I was impressed by the Manchester deli just opened by Lily’s, long time champions of Indian vegetarian food in Ashton-under-Lyne. When I first ate at the original mothership, named after the Sachdev family matriarch, it was very much a case of teeming thalis on formica top tables. Very much a cafe. The new generation have upped the style offering (check out the Ashton HQ murals) without compromising the food quality. Not that I’m ever likely to acquire a taste for any of their mega-sticky mainstay sweets.
In its gleaming new Henry Street outlet offering takeaway and store cupboard staples (but alas no fresh veg or herbs) there are ranks of these technicolor treats above a counter of samosas, pakoras, bhajis and other savoury snacks that are more to my taste.
So I couldn’t resist picking up a couple of Gujarati samosas on a flying visit, but my focus was elsewhere. I’m well stocked with every variety of Indian spice, but it is a while since the Anardana jar has been refreshed. OK, not a phrase you hear everyday; let’s just call me a sub-continental completist.
I scanned the alphabetically arranged spice shelves in vain but no anardana in sight. What is this elusive culinary enhancement? It is basically dried pomegranate seeds ground into a powder to serve as an intense acidifying agent in dishes, especially those from the Punjab. The seeds and pulp are separated from the rind of the fruit and shrivelled in the sun for up to a fortnight, turning reddish brown. According to the great Alan Davidson in the Oxford Companion to Food, the best example comes from the wild pomegranate known as daru, which grows in the lower Himalayas.
I eventually sourced my anardana replenishment in the foothills of Levenshulme at the Noor supermarket, which stocks two rival brands. You could, of course, substitute Iranian pomegranate molasses, popularised by Yotam Ottolenghi, for the same effect.
Rival souring agents vary according to region. Kerala ha th pumpkin-based cambodge, while the Konkan area flavours its dal with kokum, but anardana’s main rival is Amchoor, which provides a sourer, resinous oomph to curries, chutneys and especially chaats. The base here is green, unripe, out-of-season mangoes, again sun-dried. then pulverised, with the advantage of adding no extra moisture to dishes. Like papaya, it can be used to tenderise meat. It is packed with potassium, magnesium, calcium and assorted vitamins. Whatever, use it sparingly.
Which brings us to a third ‘A’ that to me is a prime sensory component of Indian cooking but can overwhelm a dish – Asafoetida. The ‘foetid’ gives the game away about this gum extracted from a pungent variety of giant fennel. John O’Connell in his essential The Book of Spice describes it as smelling like “pickled eggs covered in manure”. The French call it merde du diable (devil’s dung). And yet… in its powdered form temper a dish with what the Indians call ‘hing’ and all that rankness dissolves. It recreates the aromas of onion and garlic, staples deemed impure by certain Hindu castes, so it is the perfect substitute. No Indian pickle is the same without it. Amazingly until recently India imported the entirety of its hing from colder climate countries such as Iran and Afghanistan. Now there’s an initiative to ‘grow their own’, according to a Guardian report.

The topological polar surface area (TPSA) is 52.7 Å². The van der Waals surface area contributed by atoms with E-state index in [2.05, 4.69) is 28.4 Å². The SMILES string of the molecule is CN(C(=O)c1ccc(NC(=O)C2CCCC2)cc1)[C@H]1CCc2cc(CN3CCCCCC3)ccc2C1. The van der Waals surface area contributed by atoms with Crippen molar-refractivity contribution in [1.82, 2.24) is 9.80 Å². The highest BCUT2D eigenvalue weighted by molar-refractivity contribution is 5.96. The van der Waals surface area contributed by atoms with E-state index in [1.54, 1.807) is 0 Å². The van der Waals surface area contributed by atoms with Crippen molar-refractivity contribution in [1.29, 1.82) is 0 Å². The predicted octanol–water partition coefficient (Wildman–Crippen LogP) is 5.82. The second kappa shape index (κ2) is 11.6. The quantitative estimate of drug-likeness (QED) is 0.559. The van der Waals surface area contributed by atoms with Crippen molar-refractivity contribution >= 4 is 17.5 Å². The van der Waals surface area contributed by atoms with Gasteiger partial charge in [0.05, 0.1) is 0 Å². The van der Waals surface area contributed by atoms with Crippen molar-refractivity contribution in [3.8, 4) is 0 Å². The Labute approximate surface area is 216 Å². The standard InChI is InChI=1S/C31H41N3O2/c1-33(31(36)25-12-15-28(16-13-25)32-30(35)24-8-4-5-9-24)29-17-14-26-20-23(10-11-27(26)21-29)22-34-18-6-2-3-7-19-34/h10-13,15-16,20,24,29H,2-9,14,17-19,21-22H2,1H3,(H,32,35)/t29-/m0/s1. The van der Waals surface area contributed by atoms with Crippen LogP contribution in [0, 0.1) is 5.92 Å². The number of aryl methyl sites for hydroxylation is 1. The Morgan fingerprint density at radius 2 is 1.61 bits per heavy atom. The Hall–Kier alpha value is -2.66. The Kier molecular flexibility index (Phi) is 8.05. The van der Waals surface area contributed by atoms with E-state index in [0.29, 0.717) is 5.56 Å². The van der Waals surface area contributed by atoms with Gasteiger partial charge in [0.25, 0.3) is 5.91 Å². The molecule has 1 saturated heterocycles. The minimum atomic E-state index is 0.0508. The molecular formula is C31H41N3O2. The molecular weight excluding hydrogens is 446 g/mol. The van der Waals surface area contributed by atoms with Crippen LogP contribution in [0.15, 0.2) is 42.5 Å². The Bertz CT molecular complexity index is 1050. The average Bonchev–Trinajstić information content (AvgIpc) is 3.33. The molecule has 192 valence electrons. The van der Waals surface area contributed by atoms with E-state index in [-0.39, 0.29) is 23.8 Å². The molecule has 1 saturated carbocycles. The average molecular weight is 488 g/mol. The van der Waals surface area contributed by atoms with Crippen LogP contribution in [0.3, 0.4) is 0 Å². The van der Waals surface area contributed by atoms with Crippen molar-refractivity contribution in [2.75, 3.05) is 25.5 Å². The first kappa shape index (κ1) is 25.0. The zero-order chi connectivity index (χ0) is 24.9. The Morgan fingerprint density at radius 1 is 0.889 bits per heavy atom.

According to O’Connell, there are strong Ayurvedic medical claims for asafoetida as both sedative and stimulant. A further plus is its ability to suppress flatulence. That’s the calling card too for Ajwain (or ajowan). It’s the prime constituent of Omum Water, the Sub-continent’s version of gripe water, once given to babies for colic, and has a range of antiseptic properties. I’m quietly addicted to it in spice mixtures, especially for dusting chaats (above, the moreish Bundobust version. Known familiarly as the bishop’s weed, it’s an obvious cousin to fennel, cumin and caraway. https://bundobust.com
In the Noor Stores along Levenshulme’s global main drag ajwain was there in the spice section, neighboured by three varieties of anardana. Back of the net! And irresistible giant fresh pomegranates were also on sale for a pittance. The benefits (and excitement) of buying ethnic.
My favourite chaat recipe – Meera Sodha’s New Potato + Chickpea
75g pitted dates; 3tsp tamarind paste; salt; 2tbsp Greek yoghurt; 600g baby new potatoes; 2tbsp unsalted butter; 1tsp cumin seeds, roughly ground; ½tsp ground black pepper; 1tsp ground ginger; 1 green finger chilli, finely chopped; 400g can chickpeas, drained and rinsed; 1 large banana shallot, finely diced; juice of 1 lemon; large handful of coriander, chopped; handful of thin sev (fried chickpea noodles).
Prepare the date and tamarind chutney first. Blend the dates together with the tamarind paste and a pinch of salt and 100ml of water, then leave to one side.
Mix the yogurt with a couple of tablespoons of water until you can drizzle it using a spoon, then leave to one side. Wash and boil the potatoes for 15 minutes, until they are tender and a knife can slip through them easily. Drain, tip out onto a plate, and crush them slightly with a fork or the bottom of a sturdy cup.
Put the butter into a wide-bottomed frying pan over a medium heat. When melted, add the ground cumin seeds, black pepper, ginger, chilli, and ¾ teaspoon of salt. Stir, then add the potatoes. Leave the potatoes to crisp and char for around 5 minutes, to heat through. Toss together and throw in the chickpeas, shallots, and lemon juice. Then add the date and tamarind chutney. Stir to mix and take off the heat.
Serve warm in individual plates or bowls with a couple of dollops of yogurt, a scattering of coriander and sev. (I sprinkle over a couple of teaspoons of chaat masala spice mix. You can make your own (amchoor, coriander, cumin, black pepper, kala namak, cinnamon, ginger). I bought a packet from Lily’s.
From Fresh India by Meera Sodha (Fig Tree, £20)